During my younger years, especially when I was in prison, I probably smoked a total of 10 years off and on. I didn't really keep an accurate count of how much I smoked but I know it was bad for me and I would quit for a while.  But then sometimes I would get frustrated about something and go back to the habit. One of the reasons that I was always motivated to quit is because I did a lot of running at one time – at least 5 miles a day – for many years. Running was an addiction for me. Like cigarettes were when I was using them. But when I would get out of jail and take up running again, it was really easy for me to quit because after the first lap my lungs were screaming out to me to quit the habit.

But there was more to it than that for me as far as cigarettes go. I had seven aunts and uncles and all of them smoked, including my mother and stepfather. Back in those days almost 50% of the population smoked or used some form of tobacco. But at that time almost no one really understood the damage that cigarettes did. And it was not uncommon to see doctors in print or television advertisements extolling one brand of cigarette over another. And as a result, a large part of our population is suffering damage from smoking even though they might have quit 20 or 25 years ago.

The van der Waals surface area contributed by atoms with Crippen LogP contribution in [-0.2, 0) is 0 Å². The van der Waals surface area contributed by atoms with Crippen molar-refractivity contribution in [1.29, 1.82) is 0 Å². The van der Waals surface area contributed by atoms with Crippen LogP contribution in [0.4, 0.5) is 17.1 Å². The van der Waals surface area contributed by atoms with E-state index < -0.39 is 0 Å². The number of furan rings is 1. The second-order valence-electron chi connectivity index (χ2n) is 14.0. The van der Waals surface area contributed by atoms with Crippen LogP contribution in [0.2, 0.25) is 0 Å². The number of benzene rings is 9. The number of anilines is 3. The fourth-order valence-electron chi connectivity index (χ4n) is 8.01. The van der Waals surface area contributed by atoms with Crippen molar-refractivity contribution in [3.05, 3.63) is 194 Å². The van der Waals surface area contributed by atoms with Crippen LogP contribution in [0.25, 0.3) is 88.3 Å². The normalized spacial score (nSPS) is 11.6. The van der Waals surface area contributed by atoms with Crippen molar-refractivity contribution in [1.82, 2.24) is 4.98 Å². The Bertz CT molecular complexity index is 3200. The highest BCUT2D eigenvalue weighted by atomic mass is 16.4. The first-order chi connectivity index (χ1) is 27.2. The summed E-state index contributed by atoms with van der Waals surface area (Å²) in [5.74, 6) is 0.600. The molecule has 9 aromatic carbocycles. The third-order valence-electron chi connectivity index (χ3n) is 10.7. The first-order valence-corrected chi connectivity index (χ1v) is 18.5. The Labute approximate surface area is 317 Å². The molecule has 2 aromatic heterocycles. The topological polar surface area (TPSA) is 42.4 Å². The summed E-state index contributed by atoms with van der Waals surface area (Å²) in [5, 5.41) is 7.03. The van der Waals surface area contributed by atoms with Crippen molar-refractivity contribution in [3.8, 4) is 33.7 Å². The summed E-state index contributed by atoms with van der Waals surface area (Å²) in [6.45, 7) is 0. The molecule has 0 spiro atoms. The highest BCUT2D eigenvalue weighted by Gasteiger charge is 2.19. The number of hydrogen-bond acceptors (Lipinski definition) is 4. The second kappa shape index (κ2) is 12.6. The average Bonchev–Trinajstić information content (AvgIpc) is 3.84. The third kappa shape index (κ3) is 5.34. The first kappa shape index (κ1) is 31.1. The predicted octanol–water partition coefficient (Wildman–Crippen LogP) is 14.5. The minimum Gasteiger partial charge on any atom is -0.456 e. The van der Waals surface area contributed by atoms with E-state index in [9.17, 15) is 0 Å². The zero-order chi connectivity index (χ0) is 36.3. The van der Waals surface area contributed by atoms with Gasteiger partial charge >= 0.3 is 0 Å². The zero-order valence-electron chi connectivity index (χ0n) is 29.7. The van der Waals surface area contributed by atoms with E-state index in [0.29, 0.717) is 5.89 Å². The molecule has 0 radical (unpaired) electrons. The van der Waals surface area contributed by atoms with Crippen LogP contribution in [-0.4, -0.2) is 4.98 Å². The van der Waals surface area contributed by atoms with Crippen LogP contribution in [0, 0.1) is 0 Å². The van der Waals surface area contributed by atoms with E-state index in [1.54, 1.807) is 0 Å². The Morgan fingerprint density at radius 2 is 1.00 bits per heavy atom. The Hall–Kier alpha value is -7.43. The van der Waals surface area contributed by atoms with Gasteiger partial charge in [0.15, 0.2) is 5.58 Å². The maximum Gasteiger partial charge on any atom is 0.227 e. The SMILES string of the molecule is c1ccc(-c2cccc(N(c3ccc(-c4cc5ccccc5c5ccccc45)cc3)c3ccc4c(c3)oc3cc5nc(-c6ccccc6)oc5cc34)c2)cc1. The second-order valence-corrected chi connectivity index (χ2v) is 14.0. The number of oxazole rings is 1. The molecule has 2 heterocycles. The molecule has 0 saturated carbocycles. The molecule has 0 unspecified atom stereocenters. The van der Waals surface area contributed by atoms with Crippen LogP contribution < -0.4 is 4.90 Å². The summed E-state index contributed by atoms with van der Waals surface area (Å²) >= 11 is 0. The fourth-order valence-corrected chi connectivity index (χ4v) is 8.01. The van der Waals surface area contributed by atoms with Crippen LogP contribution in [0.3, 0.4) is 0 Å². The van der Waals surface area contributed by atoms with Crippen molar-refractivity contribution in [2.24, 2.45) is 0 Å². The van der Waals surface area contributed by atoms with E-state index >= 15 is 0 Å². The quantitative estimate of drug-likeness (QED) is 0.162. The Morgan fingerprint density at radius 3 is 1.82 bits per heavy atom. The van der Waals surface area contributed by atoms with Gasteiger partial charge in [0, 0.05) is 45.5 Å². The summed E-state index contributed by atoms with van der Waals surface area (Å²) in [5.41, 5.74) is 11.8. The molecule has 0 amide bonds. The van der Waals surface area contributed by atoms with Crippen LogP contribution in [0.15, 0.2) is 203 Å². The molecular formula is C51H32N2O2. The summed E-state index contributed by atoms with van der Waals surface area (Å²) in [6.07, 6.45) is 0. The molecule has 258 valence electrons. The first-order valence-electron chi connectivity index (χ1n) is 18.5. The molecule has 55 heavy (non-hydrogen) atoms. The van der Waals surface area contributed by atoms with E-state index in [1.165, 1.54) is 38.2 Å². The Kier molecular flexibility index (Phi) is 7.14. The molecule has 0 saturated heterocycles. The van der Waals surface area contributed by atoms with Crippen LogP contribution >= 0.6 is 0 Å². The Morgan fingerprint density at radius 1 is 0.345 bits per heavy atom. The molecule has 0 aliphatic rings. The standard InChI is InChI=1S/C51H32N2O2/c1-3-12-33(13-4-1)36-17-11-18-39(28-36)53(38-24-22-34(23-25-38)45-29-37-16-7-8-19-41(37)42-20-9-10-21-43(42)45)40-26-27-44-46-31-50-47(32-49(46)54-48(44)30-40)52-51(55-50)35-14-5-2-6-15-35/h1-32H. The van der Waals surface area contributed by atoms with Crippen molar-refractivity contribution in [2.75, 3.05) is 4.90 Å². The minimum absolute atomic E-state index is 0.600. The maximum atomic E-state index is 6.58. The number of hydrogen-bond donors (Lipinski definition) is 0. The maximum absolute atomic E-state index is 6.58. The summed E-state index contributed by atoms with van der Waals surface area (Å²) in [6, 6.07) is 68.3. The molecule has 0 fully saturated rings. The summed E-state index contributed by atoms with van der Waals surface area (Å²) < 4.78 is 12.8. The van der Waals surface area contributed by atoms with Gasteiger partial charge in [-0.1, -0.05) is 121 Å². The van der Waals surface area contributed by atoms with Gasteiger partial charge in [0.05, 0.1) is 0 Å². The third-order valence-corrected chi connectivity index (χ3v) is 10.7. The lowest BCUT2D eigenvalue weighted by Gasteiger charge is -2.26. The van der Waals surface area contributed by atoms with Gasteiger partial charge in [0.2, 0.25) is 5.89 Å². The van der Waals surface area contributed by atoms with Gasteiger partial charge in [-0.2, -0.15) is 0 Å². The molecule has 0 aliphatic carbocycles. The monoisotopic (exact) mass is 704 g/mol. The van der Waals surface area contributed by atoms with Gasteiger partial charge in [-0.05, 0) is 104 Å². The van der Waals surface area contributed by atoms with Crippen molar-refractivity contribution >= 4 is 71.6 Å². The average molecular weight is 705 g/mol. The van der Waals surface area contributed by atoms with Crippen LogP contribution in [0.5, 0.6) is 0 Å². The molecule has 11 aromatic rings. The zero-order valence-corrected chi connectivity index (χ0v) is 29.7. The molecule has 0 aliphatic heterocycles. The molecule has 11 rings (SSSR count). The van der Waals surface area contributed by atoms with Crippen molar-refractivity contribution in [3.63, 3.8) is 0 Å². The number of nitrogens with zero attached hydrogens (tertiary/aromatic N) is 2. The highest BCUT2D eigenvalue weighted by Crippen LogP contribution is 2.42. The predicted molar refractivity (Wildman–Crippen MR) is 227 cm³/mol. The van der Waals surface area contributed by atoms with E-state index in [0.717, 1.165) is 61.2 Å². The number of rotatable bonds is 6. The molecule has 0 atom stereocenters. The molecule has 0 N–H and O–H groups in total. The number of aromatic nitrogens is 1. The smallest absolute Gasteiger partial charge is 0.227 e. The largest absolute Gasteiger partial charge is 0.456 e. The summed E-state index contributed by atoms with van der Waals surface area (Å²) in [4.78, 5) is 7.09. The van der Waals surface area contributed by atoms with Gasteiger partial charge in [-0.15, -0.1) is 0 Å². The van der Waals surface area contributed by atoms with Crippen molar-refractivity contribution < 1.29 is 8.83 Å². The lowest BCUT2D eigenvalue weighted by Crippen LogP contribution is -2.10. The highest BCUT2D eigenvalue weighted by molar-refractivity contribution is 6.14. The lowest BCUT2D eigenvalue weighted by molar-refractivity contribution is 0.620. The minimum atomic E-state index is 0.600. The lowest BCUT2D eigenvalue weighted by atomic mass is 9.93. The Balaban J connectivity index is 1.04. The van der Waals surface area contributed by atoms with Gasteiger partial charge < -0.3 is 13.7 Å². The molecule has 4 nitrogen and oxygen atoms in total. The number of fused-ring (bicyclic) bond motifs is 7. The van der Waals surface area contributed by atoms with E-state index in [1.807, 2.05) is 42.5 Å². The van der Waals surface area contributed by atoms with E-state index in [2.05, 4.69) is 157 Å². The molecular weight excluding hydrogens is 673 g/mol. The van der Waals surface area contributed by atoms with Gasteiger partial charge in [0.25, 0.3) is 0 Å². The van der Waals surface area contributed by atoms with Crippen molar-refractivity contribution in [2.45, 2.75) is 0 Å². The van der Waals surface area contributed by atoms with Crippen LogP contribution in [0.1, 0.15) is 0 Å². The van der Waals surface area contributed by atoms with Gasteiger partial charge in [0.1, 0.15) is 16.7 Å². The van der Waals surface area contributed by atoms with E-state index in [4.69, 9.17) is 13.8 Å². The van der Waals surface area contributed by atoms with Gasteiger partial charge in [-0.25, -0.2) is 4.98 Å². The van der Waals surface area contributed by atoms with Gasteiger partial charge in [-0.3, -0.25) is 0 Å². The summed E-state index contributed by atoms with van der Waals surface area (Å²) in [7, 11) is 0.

As an example every one of my seven aunts and uncles, my mother, and a 35-year-old cousin all suffered from the serious effects of their habits. My mother, who died some 25 years ago on Christmas Eve probably would've still been alive had she not smoked. The thing that took all of them was either emphysema or COPD. But by the time they realized how damaging nicotine was the damage had been done. And the damage in the case of emphysema and COPD is virtually irreversible.

I bring this up today because I have a close friend who has made repeated efforts to quit smoking. But without success. So because I give free hypnosis to those who are serious about quitting smoking, she asked if I might hypnotize her so that she could quit. I explained to her that hypnosis is not a magic pill. And I tell that to everyone of my hypnosis clients; the desire to quit must be also accompanied by a strong motivation to quit.